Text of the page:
If you go back through the past five trade deadlines and peruse the moves made by Stanley Cup-winning sides, one thing stands out: the big budget, headline-making, splashy moves are the exception, not the rule.

Last season, for instance, the St. Louis Blues made one acquisition at the deadline, landing rearguard Michael Del Zotto from the Anaheim Ducks for a sixth-round selection. He played in seven games for the Blues, all in the regular season, and didn’t see a second of playoff action. The year prior, the Washington Capitals’ big deadline transaction was picking up Michal Kempny from the Chicago Blackhawks. As it turned out, that was a stroke of genius. And the deadline acquisitions by the Pittsburgh Penguins in the two campaigns prior and the Blackhawks before them included the likes Mark Streit, Frank Corrado, Ron Hainsey, Andrew Desjardins and Kimmo Timonen. Not exactly the biggest names.

In fact, the only major waves any of those Stanley Cup winners made in the past five seasons by Stanley Cup-winning teams were the Penguins’ three-way swap with the Ottawa Senators and Vegas Golden Knights that sent Derick Brassard to Pittsburgh ahead of the 2018 deadline. That came three seasons after Chicago’s Antoine Vermette trade with the Arizona Coyotes. But in both instances, those were secondary pieces that supplemented the already-established top stars.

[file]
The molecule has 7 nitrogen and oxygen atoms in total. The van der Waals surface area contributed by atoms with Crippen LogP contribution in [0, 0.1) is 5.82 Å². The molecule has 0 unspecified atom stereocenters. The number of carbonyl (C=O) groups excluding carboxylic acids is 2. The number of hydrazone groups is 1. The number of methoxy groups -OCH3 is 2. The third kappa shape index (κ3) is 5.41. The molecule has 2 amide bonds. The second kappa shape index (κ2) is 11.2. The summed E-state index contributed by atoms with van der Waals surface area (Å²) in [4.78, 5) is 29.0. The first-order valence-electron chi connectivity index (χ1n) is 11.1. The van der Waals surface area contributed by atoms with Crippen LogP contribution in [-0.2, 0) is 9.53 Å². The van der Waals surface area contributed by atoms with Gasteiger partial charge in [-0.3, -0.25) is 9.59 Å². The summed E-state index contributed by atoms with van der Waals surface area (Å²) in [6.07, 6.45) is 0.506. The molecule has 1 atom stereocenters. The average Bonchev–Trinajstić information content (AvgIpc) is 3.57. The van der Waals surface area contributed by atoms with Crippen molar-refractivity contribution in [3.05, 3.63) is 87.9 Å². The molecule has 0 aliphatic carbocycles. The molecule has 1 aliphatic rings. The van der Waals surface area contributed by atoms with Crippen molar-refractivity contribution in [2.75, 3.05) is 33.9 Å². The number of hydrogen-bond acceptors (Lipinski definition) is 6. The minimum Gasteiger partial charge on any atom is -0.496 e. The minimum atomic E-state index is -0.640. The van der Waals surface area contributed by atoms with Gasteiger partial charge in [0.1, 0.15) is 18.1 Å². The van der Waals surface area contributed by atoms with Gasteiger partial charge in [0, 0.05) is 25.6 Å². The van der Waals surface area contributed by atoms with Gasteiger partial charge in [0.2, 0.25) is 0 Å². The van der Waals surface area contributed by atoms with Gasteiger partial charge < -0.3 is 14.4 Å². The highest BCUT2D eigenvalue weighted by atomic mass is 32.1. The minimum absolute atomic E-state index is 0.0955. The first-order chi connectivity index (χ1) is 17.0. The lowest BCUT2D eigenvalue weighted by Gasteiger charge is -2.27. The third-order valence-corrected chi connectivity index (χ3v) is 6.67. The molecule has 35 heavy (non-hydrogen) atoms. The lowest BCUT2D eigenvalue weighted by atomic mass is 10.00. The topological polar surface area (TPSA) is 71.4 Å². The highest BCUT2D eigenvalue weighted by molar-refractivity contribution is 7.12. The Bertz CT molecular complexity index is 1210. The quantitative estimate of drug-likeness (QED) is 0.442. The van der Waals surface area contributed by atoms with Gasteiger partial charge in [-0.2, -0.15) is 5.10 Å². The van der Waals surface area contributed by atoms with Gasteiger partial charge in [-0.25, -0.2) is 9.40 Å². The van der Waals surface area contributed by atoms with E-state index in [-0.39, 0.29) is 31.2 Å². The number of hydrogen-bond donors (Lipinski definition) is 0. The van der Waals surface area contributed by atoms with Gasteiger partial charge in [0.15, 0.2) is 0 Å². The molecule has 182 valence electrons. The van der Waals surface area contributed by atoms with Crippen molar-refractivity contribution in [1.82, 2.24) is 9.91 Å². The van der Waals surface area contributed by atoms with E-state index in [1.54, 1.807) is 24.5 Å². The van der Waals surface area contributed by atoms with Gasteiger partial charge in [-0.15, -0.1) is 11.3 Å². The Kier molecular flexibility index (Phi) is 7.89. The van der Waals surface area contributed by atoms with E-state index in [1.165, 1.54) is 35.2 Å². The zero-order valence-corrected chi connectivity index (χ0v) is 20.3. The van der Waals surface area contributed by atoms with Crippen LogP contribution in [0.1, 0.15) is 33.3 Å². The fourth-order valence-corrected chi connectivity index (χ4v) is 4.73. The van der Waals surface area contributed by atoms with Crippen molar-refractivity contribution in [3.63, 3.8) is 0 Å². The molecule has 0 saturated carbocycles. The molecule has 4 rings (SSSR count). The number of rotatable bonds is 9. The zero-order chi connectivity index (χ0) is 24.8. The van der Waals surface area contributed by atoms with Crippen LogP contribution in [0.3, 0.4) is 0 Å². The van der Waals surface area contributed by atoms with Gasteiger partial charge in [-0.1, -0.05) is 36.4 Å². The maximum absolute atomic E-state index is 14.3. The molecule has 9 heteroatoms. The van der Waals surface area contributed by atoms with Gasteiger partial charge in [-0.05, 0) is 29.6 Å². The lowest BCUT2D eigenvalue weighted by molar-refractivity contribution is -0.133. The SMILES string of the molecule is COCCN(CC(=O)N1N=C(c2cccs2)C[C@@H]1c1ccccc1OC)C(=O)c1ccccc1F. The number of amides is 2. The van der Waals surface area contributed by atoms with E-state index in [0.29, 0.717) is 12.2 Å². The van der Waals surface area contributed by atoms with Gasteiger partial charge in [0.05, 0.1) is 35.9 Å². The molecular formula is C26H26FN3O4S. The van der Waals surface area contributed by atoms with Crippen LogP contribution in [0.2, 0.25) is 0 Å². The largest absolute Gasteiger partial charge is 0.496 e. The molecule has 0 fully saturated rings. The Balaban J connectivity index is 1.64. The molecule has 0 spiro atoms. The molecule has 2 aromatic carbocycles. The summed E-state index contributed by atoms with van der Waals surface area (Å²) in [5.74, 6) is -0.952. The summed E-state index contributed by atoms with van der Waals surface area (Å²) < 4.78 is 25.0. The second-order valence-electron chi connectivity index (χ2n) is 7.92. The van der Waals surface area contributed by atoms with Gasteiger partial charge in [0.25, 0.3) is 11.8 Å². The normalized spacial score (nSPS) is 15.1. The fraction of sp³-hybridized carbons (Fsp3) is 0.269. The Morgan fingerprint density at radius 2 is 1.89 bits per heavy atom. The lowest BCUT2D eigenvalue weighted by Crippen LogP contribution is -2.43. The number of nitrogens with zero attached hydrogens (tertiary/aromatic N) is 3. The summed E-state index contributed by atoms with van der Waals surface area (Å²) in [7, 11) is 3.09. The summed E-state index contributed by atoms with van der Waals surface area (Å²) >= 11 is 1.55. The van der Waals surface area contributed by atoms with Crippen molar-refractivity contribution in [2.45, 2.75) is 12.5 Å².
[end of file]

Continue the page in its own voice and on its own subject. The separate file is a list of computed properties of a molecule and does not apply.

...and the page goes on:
So, ahead of this deadline, it’s worth remembering that the best additions might not be the big guns, but rather the role-players and pluggers who can cement themselves as key pieces of the bottom six. And given more than half the league’s teams have projected cap space below $1.5 million according to CapFriendly, the contending clubs looking to add those types of players will likely have to do so with the spending limit in mind. That could make these 10 skaters prime trade candidates – and sneaky-good additions – come deadline day:

Derek Grant, C, Anaheim Ducks – $700,000 AAV
Grant, 29, has skated with six clubs across his seven seasons in the NHL, which speaks to two things: a number of teams see him as a useful piece and he has enough versatility to fit into just about any lineup. Like a number of players on this list, Grant isn’t going to make or break any organization’s post-season run, but what he will do is provide reliability in depth minutes and solidify a fourth-line with a legitimate big-league skater. Some teams want to entrust those minutes to veteran skaters and veteran skaters only. Grant can be that guy.